Funny how "change," once derided as an empty slogan of the Obama campaign, has become a mantra for both candidates. "The last eight years haven't worked very well, have they?" says John McCain in a video at his Web site, promising "a new direction." No matter who wins, I think most Americans are ready for that.
My column this week is a collection of semi-random thoughts on the long campaign. You can read the whole thing after the jump.
A few last thoughts on the election
News & Record
Some scattered thoughts about the upcoming election:
• It will be nice to watch a ball game without being bombarded by all the political ads, although I guess the people who sell the ads may feel differently.
• When someone tells me that Obama's a socialist, I widen my eyes and ask urgently if they think he'll nationalize the banks.
• One of the smarter things I've heard on the campaign trail came from GOP gubernatorial candidate Pat McCrory. Speaking last month at Greensboro's Temple Emanuel, he didn't pretend that the corrupt one-party culture in Raleigh is a function of ideology, but instead a product of "the arrogance of power," which as he noted also played out in Tom DeLay's Washington. The point is that we need clean, transparent government, which we have not had for a while, and that single-party rule is not a great formula for getting it.
• Experts argue about the importance of get-out-the-vote efforts. Having researched the ground-game strategies of the Obama and McCain campaigns, I think field organizations will make a real difference in this election, and that Obama's Internet-enabled operation gives him a big advantage. One indication is the huge -- and heavily Democratic -- turnout for early voting in North Carolina, which has been a major focus of the Obama campaign. Turnout could make the difference in a close race -- and also have a big impact on other contests on the ballot. North Carolina itself is still an uphill climb for Obama, but the fact we're discussing it in November says something about the ground game.
• The next Republican I meet who is passionate about Liddy Dole will be the first. Sure, a lot of people want her vote in the Senate, but her absenteeism from the state seems to have had real consequences in terms of personal support. And frankly, when I look at her campaign, she doesn't seem to have tried very hard there, either.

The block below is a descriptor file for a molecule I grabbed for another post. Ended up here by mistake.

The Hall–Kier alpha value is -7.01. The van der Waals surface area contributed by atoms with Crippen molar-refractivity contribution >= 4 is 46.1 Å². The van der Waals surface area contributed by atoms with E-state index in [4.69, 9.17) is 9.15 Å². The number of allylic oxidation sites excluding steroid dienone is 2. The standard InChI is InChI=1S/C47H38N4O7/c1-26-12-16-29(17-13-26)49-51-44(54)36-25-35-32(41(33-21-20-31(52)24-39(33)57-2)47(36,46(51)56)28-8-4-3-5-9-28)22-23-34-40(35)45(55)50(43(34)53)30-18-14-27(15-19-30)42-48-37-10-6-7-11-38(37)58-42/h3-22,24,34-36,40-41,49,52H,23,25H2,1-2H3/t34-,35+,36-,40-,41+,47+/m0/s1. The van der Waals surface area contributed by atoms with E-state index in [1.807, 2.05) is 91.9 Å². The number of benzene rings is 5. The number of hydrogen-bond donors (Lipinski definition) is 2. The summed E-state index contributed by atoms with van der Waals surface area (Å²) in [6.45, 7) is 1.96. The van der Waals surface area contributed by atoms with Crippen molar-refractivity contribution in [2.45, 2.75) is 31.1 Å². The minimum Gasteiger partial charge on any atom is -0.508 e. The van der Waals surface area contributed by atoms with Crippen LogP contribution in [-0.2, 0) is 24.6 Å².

• Chris Rabb, the keynote speaker at the recent ConvergeSouth conference, asked the crowd about unintended consequences of a possible Obama victory. I thought about a Rhino Times column by Scott Yost, in which he quoted an Irving Park woman who said an Obama presidency would mean we shouldn't have to hear about racism anymore. A black president would represent a landmark in race relations, but of course it wouldn't end racism -- instead, it would complicate the discussion in some ways, including some good ones.
• Something I've heard from folks across the political spectrum: Presidential campaigns should not last for two years.
• I heard John McCain say in the final debate that Fannie Mae and Freddie Mac were at the core of the financial meltdown. I said to my television, "Please explain exactly what you mean by this," but he didn't answer. The fact is that Fannie and Freddie were late to the subprime party, and that while all those bad mortgages represent a big economic problem, the opaque, highly leveraged, and largely unregulated securities sitting on top of those mortgages turned that problem into a global crisis, and those securities are the product of the deregulatory regime championed by McCain. No wonder he didn't respond.
• We all have to prioritize in tough times, including governments. I see the renovation of Greensboro's dilapidated War Memorial Auditorium as a must-do, and the transportation bonds as a necessary investment in infrastructure, and the very small housing bond as a prudent choice. The sales tax increase is a sensible way of forestalling more property tax increases while supporting local schools. Sorry, Parks and Rec, but the pool bond didn't belong on the ballot this time, and I can't support you now.
• The meltdown of the conservative punditocracy has been interesting to watch. Christopher Buckley was chased from The National Review, the magazine founded by his father, for daring to endorse Obama. Kathleen Parker was pilloried for questioning the bona fides of Sarah Palin, who also failed to pass muster with Peggy Noonan, George Will and others. The Big Tent is collapsing upon itself, and the end of an ideological era is not pretty.
• Funny how "change," once derided as an empty slogan of the Obama campaign, has become a mantra for both candidates. "The last eight years haven't worked very well, have they?" says John McCain in a video at his Web site, promising "a new direction." No matter who wins, I think most Americans are ready for that.
© News & Record 2008